Driving the farm roads in the upper Sacramento Valley is the way I find cranes in the winter. They frequent the farm fields, tilled until next season’s plantings; the several waterfowl refuges; and open pasturelands.
Sadly, their core habitat surrounding Lodi (yes…the Lodi of “stuck in Lodi again”) is rapidly being converted to wine grapes, good for us cabernet enthusiasts but very bad for the cranes.
Yesterday was a great day for crane photography as I found a flock of about 30 near the road. They were obscured by the roadside vegetation from vehicles but I was able to park on the apron, quietly setting my tripod up in the bed of my truck where I could see over the fencerow.
I then spent 2 ½ wonderful hours watching them feeding, flying in and out, and interacting. I took over 1200 images, erased most, but here are some of the best.
Just for fun! I did this for the kids in the 5th grade who decided they want to be professional wildlife photographers. For some reason it won’t download as a Powerpoint show (it has music) but only as a PowerPoint Presentation so you have to click on each succeeding image on the left.
Small, aggressive, energetic, and colorful, hummingbirds have been a target for my lens for several years. Four hummingbird feeders off our deck have, at times, had nearly 100 individuals clamoring for the sugar water.
At other times, as right now, an aggressive individual keeps all the others away. While I’ve identified 4 species here over the years, the majority are Anna’s. A few smaller rufous are always around and it’s usually an individual of this species that keeps all others at bay. An occasional black-chinned appears off and on during the summer but only during spring migration do I see an occasional calliope.
Anna’s Hummingbird Rufous Hummingbird
Hummingbirds are unique; found only in the western hemisphere. They range from southern Alaska to Patagonia, including islands of the Caribbean, but the majority of species occur in tropical and subtropical Central and South America within the tropical and subtropical forests of the northern Andes. Ecuador has over 130 species.
As hummingbirds primary food is nectar from flowers, many bill designs have evolved to utilize the great variety of tropical flowers.
One could easily see the evolution of the swordbill hummingbird’s bill to extract nectar from flowers too deep for other birds to obtain.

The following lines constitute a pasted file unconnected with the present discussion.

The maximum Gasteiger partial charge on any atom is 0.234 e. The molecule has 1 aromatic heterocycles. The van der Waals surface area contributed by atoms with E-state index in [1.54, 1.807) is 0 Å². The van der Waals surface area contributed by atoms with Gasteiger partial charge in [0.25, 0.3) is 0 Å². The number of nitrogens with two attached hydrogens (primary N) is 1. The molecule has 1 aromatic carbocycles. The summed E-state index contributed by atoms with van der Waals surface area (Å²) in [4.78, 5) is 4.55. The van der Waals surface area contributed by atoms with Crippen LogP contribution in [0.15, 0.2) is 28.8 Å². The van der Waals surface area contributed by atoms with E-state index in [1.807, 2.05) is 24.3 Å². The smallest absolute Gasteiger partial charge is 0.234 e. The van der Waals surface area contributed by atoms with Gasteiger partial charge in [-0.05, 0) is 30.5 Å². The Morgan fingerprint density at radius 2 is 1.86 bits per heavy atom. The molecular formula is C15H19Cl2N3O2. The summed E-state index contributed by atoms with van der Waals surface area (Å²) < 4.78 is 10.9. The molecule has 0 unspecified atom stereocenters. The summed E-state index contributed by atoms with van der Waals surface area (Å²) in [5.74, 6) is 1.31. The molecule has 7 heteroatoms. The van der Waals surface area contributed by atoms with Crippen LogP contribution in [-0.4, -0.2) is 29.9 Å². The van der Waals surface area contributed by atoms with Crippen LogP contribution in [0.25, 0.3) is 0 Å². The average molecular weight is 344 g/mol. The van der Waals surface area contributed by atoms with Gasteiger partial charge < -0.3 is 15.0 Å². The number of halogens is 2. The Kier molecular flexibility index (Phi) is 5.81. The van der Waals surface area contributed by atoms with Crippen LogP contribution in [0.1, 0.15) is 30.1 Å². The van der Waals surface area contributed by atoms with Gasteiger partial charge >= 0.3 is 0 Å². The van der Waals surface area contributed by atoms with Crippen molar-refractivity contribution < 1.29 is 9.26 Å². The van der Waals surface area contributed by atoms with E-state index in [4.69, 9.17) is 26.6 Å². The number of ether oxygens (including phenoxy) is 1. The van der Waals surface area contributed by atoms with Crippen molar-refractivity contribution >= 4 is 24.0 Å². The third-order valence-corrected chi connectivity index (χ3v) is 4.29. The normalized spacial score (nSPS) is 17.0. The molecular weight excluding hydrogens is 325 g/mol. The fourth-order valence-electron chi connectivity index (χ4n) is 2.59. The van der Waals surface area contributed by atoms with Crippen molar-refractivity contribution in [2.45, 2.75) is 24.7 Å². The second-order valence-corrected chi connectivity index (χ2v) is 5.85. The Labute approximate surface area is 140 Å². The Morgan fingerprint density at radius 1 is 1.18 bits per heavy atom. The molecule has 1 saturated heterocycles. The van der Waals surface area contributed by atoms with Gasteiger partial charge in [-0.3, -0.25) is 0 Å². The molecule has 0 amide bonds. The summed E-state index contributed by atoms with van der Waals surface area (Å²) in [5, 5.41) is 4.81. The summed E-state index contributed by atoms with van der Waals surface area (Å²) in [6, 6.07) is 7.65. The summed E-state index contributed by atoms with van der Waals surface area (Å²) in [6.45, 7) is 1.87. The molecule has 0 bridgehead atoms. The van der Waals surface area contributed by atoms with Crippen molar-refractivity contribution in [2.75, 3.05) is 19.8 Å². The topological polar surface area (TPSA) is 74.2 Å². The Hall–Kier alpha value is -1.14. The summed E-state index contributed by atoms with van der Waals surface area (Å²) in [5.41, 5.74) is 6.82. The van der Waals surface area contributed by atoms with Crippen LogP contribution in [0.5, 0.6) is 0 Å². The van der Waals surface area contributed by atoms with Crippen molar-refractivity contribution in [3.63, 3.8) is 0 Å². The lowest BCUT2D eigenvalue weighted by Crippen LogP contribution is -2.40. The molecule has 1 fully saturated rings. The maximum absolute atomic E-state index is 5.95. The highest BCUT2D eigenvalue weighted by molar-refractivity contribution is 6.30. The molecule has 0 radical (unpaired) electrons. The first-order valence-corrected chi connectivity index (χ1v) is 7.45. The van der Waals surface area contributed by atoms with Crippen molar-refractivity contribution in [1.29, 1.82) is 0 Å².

On my trips to Central and South America I’ve had an opportunity to photograph a lot of hummingbirds, I think my total is somewhere near 40 (meaning I have well over 100 left to see and photograph! Never happen!).
Taking images of hummingbirds in flight is a challenge as the speed of their wings requires extreme shutter speeds …
…so a “set-up” where several flashes are often arranged near a feeder or flower to stop the action is often used.
Personally, I prefer the photos of the perched birds better as they show some of the habitat but because they don’t sit very long and move fast, I have a lot of frames with nothing but the perch.
Here are some of the ones I’ve captured over several trips to Central and South America.
Chestnut-breasted Coronet (Ecuador)
Green Thorntail (Ecuador)
Long-billed Hermit (Panama)
Collared Inca (Ecuador)
Purple-crowned Fairy (Costa Rica)
Glowing Puffleg (Ecuador)
Booted Raquet-tail (Ecuador)
Sapphire-vented Puffleg (Ecuador)
Violet-bellied Hummingbird (Panama)
Brown Violet-ear (Ecuador)
Great Sapphirewing (Costa Rica)
Black Mango (Panama)
Buff-winged Starfrontlet (Ecuador)
White-necked Jacobin (Ecuador) Purple-throated Woodstar (Ecuador)
Violet-tailed Sylph (Ecuador) Velvet-purple Coronet (Ecuador)
Sparkling Violet-ear (Ecuador) Rufous-tailed Hummingbird (Ecuador)
Rufous-crested Coquette (Panama) Buff-tailed Coronet (Ecuador)
From primal ooze they say we came
That cells congealed to form a brain
And since…the world’s not been the same
For those first several million years
We hid in caves to quell our fears
Protected there, we persevered
To our lot we resolved.
Then we began to sharpen stones
And tie them tight to sticks and bones
To the ends of staffs… which then were thrown
We soon learned of our might.
It wasn’t till these tools we made
That man, the hunter, found his place
Then soon the warrior was embraced
And found a cause to fight.
In all those years that went before
There was no strife or need for war
Then greed, and skill with weapons bore
O’er battlefields we trod.
To justify the path we’d laid
The lives we took by gun and blade
To lead us in a world crusade
We so created God.
We offered our prayers up to Him
That war in His name, we should win
That He absolve us of all sin
At our communion feast.
But victory did not bring us calm
It brought, instead, human aplomb
With brain and hands…we built the bomb
And said it would bring peace.
The world is better now, I think
Since humankind became extinct
And rat and cockroach rule the stink
Of what we once called “Earth.”
Our spirits roam the starry plains
Reflecting back from whence we came
But cannot overcome the shame
And thus, defy rebirth.
It begins again in primal ooze…